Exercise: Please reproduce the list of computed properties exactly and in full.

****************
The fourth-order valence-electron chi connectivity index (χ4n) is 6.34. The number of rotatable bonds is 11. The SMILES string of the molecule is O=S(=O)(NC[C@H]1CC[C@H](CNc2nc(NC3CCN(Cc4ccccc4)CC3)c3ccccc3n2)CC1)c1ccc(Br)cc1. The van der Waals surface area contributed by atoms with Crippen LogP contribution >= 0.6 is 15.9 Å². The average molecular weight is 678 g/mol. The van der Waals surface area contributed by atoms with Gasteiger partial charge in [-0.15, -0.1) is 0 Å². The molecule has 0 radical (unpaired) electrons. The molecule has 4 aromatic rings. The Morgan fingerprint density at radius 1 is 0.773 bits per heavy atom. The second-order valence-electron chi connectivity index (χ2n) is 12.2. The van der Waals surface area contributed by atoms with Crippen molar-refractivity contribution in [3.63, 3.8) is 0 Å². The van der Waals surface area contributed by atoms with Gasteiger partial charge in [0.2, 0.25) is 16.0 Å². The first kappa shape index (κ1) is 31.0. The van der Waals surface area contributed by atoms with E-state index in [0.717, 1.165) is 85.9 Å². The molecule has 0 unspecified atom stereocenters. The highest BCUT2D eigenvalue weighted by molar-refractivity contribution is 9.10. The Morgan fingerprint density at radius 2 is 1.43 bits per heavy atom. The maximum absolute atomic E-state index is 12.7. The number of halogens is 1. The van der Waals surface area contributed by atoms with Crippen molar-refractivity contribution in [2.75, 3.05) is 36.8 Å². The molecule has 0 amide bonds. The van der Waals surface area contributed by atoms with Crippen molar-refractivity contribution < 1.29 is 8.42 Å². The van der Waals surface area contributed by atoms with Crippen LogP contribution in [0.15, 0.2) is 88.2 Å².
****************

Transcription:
The fourth-order valence-electron chi connectivity index (χ4n) is 6.34. The number of rotatable bonds is 11. The SMILES string of the molecule is O=S(=O)(NC[C@H]1CC[C@H](CNc2nc(NC3CCN(Cc4ccccc4)CC3)c3ccccc3n2)CC1)c1ccc(Br)cc1. The van der Waals surface area contributed by atoms with Crippen LogP contribution >= 0.6 is 15.9 Å². The average molecular weight is 678 g/mol. The van der Waals surface area contributed by atoms with Gasteiger partial charge in [-0.15, -0.1) is 0 Å². The molecule has 0 radical (unpaired) electrons. The molecule has 4 aromatic rings. The Morgan fingerprint density at radius 1 is 0.773 bits per heavy atom. The second-order valence-electron chi connectivity index (χ2n) is 12.2. The van der Waals surface area contributed by atoms with Crippen molar-refractivity contribution in [3.63, 3.8) is 0 Å². The van der Waals surface area contributed by atoms with Gasteiger partial charge in [0.2, 0.25) is 16.0 Å². The first kappa shape index (κ1) is 31.0. The van der Waals surface area contributed by atoms with E-state index in [0.717, 1.165) is 85.9 Å². The molecule has 0 unspecified atom stereocenters. The highest BCUT2D eigenvalue weighted by molar-refractivity contribution is 9.10. The Morgan fingerprint density at radius 2 is 1.43 bits per heavy atom. The maximum absolute atomic E-state index is 12.7. The number of halogens is 1. The van der Waals surface area contributed by atoms with Crippen molar-refractivity contribution in [2.75, 3.05) is 36.8 Å². The molecule has 0 amide bonds. The van der Waals surface area contributed by atoms with Crippen molar-refractivity contribution < 1.29 is 8.42 Å². The van der Waals surface area contributed by atoms with Crippen LogP contribution in [0.15, 0.2) is 88.2 Å².